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Emmanuel Todd: death of Protestantism explains Western decline

Emmanuel Todd at home in Paris. Credit: Getty

January 10, 2024 - 1:00pm

Western decline can be attributed to the “vaporisation” of Protestantism, according to the leading French historian and public intellectual Emmanuel Todd. Speaking to French centre-right magazine Le Point last week, Todd highlighted the “values of work and social discipline” inherent to the Christian branch, which he appraised as central to the rise of the “Anglo-American world”. 

Todd, whose 1976 book The Final Fall predicted the collapse of the Soviet Union and who last year notably claimed that a third world war has already begun, was promoting his new book, titled La Défaite de l’Occident (The Defeat of the West), which is published in France today. He told Le Point that “the vaporisation of Protestantism in the United States, in England and throughout the Protestant world has caused the disappearance of what constituted the strength and specificity of the West.” 

The historian added that we have passed the “active stage” and the “zombie stage”, and are now approaching “stage zero”, whereby religious belief loses all influence within the Western world. He cited the passage of laws relating to same-sex marriage as the “ultimate indicator” of the transition from the “zombie” to “zero” stage. 

Within this theory, the “zombie stage” incorporates much of the US rise to prominence during the first half of the 20th century — what Todd calls “Great America, from [Theodore] Roosevelt to Eisenhower”. This was “an America that retained all the positive values ​​of Protestantism, its educational effectiveness, its relationship to work, its capacity for integrating the individual into the community”. Ultimately, the historian suggested, “the Protestant matrix has disappeared at the height of American power”, not least because of the Catholic faith of incumbent President Joe Biden.

In Todd’s view, this religious and cultural decline is paired with Anglo-American economic defeat. “Globalisation has made not the West in general but specifically the United States unable to produce the weapons necessary for Ukraine,” he told the magazine. “The Americans sent the Ukrainians into disaster during the summer offensive with insufficient equipment.”

Todd has previously been described as an “anti-American” thinker, particularly following the publication of his 2001 book After the Empire, which focused on the United States’ waning status as a global superpower. When challenged on this by Le Point, he argued that America “is falling into nihilism and the deification of nothing”. He defined this nihilism as “the desire for destruction, but also of the negation of reality. There are no longer any traces of religion, but the human being is still there.” This mindset has been the catalyst, in Todd’s opinion, for American escalation of foreign wars, with the Gaza conflict being the most recent example.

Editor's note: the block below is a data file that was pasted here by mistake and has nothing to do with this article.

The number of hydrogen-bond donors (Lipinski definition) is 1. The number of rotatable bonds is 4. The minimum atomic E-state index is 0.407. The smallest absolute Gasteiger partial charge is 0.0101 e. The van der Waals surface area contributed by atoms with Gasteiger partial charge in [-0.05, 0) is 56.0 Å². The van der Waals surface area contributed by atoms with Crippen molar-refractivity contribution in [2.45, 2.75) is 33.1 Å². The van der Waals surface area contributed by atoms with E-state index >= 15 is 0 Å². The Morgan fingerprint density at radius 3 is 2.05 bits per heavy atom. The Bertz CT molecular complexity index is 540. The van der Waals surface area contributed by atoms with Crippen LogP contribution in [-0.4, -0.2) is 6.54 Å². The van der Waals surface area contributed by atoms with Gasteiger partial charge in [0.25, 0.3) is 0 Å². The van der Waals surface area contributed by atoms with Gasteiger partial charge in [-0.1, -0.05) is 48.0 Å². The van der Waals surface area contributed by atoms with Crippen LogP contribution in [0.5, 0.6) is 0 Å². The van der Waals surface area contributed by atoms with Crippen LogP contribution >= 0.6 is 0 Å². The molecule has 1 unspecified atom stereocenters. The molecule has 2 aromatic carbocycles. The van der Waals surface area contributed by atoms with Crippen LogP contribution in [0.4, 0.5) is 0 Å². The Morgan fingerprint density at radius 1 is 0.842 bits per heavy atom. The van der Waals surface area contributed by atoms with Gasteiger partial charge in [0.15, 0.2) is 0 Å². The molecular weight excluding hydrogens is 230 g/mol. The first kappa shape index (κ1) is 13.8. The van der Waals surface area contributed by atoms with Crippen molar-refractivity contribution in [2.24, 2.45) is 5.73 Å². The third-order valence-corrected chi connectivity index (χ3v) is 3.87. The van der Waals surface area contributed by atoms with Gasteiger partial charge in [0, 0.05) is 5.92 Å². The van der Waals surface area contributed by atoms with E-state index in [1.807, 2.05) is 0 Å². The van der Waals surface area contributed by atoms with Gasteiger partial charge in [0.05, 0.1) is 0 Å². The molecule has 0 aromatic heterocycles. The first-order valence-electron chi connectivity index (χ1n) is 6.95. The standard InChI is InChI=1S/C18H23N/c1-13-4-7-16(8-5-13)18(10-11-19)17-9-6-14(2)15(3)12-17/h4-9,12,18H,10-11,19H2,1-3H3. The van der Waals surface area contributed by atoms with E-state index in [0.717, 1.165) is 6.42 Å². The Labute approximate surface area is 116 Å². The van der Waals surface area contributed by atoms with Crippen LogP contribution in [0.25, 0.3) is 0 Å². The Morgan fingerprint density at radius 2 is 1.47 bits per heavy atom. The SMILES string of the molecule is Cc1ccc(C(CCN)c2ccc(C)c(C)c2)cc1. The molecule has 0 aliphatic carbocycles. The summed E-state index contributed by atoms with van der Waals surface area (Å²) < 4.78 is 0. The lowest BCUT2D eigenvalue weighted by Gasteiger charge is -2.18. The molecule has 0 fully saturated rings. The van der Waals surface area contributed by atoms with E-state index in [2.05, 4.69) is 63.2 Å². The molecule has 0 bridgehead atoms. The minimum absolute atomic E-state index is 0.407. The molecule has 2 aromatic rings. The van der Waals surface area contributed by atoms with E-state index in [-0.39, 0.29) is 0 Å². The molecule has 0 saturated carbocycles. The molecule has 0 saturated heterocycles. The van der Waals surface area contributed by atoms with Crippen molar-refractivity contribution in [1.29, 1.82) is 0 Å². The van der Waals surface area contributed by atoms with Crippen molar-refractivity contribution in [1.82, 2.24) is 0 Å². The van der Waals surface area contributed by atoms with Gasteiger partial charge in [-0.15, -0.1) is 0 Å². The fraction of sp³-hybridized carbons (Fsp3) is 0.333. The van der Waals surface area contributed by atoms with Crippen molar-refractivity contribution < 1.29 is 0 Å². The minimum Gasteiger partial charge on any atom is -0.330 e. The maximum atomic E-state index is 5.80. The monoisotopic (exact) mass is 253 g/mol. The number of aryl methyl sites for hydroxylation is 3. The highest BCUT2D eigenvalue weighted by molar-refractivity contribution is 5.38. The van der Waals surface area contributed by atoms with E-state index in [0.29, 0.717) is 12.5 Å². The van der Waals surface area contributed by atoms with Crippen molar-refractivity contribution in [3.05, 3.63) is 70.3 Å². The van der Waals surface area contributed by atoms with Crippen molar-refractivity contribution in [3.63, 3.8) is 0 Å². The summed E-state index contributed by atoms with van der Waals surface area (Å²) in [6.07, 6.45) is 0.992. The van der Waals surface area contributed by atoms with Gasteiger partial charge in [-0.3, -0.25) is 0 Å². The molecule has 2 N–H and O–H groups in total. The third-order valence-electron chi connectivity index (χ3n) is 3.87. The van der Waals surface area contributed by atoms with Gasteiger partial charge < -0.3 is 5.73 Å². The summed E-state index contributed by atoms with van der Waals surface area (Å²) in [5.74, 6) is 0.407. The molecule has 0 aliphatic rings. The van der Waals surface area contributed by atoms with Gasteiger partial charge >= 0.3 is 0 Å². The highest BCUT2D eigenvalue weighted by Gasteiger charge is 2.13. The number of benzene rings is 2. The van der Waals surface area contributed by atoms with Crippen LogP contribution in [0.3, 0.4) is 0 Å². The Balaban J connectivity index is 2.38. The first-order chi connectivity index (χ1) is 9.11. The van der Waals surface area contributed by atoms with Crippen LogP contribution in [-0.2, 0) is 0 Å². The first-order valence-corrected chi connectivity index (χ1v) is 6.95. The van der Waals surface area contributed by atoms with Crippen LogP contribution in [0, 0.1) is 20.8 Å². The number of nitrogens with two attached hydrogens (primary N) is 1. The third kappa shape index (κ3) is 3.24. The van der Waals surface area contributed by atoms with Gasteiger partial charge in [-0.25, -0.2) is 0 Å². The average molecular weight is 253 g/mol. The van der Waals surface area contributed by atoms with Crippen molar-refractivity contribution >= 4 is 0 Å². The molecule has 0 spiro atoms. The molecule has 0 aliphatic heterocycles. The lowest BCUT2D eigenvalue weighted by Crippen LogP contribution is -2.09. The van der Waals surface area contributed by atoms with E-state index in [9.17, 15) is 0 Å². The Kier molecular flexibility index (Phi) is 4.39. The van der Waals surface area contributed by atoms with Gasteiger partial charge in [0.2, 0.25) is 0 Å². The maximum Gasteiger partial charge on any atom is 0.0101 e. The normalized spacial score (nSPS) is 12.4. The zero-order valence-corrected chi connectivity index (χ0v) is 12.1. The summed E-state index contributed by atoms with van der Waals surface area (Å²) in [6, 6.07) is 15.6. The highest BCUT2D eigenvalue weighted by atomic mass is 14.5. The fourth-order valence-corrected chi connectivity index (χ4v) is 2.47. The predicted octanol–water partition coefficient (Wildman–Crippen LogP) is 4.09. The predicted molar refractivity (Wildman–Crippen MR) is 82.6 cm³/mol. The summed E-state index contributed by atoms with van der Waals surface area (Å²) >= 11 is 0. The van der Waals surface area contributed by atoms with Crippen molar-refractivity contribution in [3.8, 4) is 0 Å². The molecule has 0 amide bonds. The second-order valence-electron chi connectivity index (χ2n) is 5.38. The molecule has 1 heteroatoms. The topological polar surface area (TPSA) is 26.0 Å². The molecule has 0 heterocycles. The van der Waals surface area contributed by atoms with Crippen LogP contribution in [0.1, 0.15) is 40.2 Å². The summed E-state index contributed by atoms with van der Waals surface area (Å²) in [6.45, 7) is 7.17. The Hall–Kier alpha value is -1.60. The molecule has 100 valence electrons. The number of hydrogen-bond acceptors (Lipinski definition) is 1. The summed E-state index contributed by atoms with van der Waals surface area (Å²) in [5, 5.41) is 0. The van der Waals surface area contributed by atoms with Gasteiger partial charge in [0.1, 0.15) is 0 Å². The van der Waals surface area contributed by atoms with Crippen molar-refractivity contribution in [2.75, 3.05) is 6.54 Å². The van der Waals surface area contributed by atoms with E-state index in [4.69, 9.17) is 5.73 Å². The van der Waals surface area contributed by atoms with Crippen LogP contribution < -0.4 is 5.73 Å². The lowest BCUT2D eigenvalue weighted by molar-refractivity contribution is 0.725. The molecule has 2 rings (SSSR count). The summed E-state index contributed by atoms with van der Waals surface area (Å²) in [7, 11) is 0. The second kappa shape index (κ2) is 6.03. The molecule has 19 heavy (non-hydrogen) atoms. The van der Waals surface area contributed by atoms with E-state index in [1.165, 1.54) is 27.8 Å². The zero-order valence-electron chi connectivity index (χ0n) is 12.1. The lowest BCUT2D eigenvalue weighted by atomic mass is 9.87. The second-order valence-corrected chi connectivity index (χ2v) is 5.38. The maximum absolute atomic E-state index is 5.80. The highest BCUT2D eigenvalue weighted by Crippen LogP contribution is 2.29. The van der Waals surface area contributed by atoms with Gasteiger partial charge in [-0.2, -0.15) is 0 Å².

Criticised in the Le Point interview for an alleged sympathy towards Moscow’s present leadership, including referring to Russia’s “authoritarian democracy”, Todd reiterated that he does not think that Putin has won total victory in Ukraine, but found parallels between the country’s cultural history and Western Protestantism. “What is common to Protestantism and Communism is the obsession with education,” he said. “Communism established in Eastern Europe developed new middle classes. And it was these middle classes who then decreed that they were liberal democracy in action and that the Russians were monsters.”

Todd sees another declining world power as a precursor to America’s fall. “England is even less powerful than France. The English don’t really have nuclear weapons. They are not even capable of making themselves hated in Africa, like us,” he told the magazine. “The English ruling classes were a model for the American ruling classes. The current warmongering madness of the English has certainly had a very bad influence on the Americans.” 


is UnHerd’s Deputy Editor, Newsroom.

RobLownie

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Graham Stull
Graham Stull
5 months ago

This man seems to blend the perfectly, blindingly obvious with his own personal bias and some idiotic off-the-cuff throwaways. The perfect cocktail of “Le Surpenseur”.
That religion is fading is an obvious statement. That America is losing influence equally so.
The thing about arming the Ukrainian offensive is a ‘Current Thing’ idiocy.
That communism and protestantism bear any meaningful similarities is absurd. Equally so the idea that Biden or his catholic faith would have any impact on anything other than local ice cream sellers and little girls unfortunate enough to be within sniffing range.
But goodness the French sure have some penchant for throwing up midwit philosophers who pontificate their way from mistress to Parisian cafe.

Steve Murray
Steve Murray
5 months ago
Reply to  Graham Stull

In which regard, it should be noted that the UK (and Commonwealth forces), joined by the US (after much cajoling) rescued French civilisation not once, but twice during the 20th century.
All philosophical musings by self-styled “penseurs” need to be viewed in this light, to which they themselves appear to be blind.